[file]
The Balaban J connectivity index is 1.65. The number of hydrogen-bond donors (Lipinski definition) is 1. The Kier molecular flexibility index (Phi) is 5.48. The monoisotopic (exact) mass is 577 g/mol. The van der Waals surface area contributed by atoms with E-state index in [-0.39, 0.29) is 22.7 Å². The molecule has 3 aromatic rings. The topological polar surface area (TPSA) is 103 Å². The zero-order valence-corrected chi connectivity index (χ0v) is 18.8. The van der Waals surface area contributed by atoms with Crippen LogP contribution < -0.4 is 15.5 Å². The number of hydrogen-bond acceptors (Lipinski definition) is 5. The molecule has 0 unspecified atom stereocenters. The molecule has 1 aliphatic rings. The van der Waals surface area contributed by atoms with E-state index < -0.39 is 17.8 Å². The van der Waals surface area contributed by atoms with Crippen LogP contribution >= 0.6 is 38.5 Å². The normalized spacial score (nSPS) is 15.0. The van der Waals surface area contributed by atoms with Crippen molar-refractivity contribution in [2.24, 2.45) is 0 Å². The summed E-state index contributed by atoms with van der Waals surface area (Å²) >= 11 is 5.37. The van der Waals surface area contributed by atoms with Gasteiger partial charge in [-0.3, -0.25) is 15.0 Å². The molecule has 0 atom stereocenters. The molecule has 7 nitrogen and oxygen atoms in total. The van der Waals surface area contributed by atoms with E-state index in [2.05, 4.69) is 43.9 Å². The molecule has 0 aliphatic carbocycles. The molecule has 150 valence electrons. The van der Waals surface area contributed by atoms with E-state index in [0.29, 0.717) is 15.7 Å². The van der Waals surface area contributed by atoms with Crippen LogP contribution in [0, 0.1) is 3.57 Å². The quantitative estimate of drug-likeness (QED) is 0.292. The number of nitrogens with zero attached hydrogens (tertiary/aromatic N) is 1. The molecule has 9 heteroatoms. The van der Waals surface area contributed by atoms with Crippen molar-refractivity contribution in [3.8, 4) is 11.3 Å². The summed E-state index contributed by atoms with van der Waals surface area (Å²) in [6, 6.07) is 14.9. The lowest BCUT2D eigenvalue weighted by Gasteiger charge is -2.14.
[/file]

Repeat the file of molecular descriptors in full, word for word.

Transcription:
The Balaban J connectivity index is 1.65. The number of hydrogen-bond donors (Lipinski definition) is 1. The Kier molecular flexibility index (Phi) is 5.48. The monoisotopic (exact) mass is 577 g/mol. The van der Waals surface area contributed by atoms with E-state index in [-0.39, 0.29) is 22.7 Å². The molecule has 3 aromatic rings. The topological polar surface area (TPSA) is 103 Å². The zero-order valence-corrected chi connectivity index (χ0v) is 18.8. The van der Waals surface area contributed by atoms with Crippen LogP contribution < -0.4 is 15.5 Å². The number of hydrogen-bond acceptors (Lipinski definition) is 5. The molecule has 0 unspecified atom stereocenters. The molecule has 1 aliphatic rings. The van der Waals surface area contributed by atoms with E-state index < -0.39 is 17.8 Å². The van der Waals surface area contributed by atoms with Crippen LogP contribution >= 0.6 is 38.5 Å². The normalized spacial score (nSPS) is 15.0. The van der Waals surface area contributed by atoms with Crippen molar-refractivity contribution in [2.24, 2.45) is 0 Å². The summed E-state index contributed by atoms with van der Waals surface area (Å²) >= 11 is 5.37. The van der Waals surface area contributed by atoms with Gasteiger partial charge in [-0.3, -0.25) is 15.0 Å². The molecule has 0 atom stereocenters. The molecule has 7 nitrogen and oxygen atoms in total. The van der Waals surface area contributed by atoms with E-state index in [2.05, 4.69) is 43.9 Å². The molecule has 0 aliphatic carbocycles. The molecule has 150 valence electrons. The van der Waals surface area contributed by atoms with E-state index in [0.29, 0.717) is 15.7 Å². The van der Waals surface area contributed by atoms with Crippen LogP contribution in [0, 0.1) is 3.57 Å². The quantitative estimate of drug-likeness (QED) is 0.292. The number of nitrogens with zero attached hydrogens (tertiary/aromatic N) is 1. The molecule has 9 heteroatoms. The van der Waals surface area contributed by atoms with Crippen molar-refractivity contribution in [3.8, 4) is 11.3 Å². The summed E-state index contributed by atoms with van der Waals surface area (Å²) in [6, 6.07) is 14.9. The lowest BCUT2D eigenvalue weighted by Gasteiger charge is -2.14.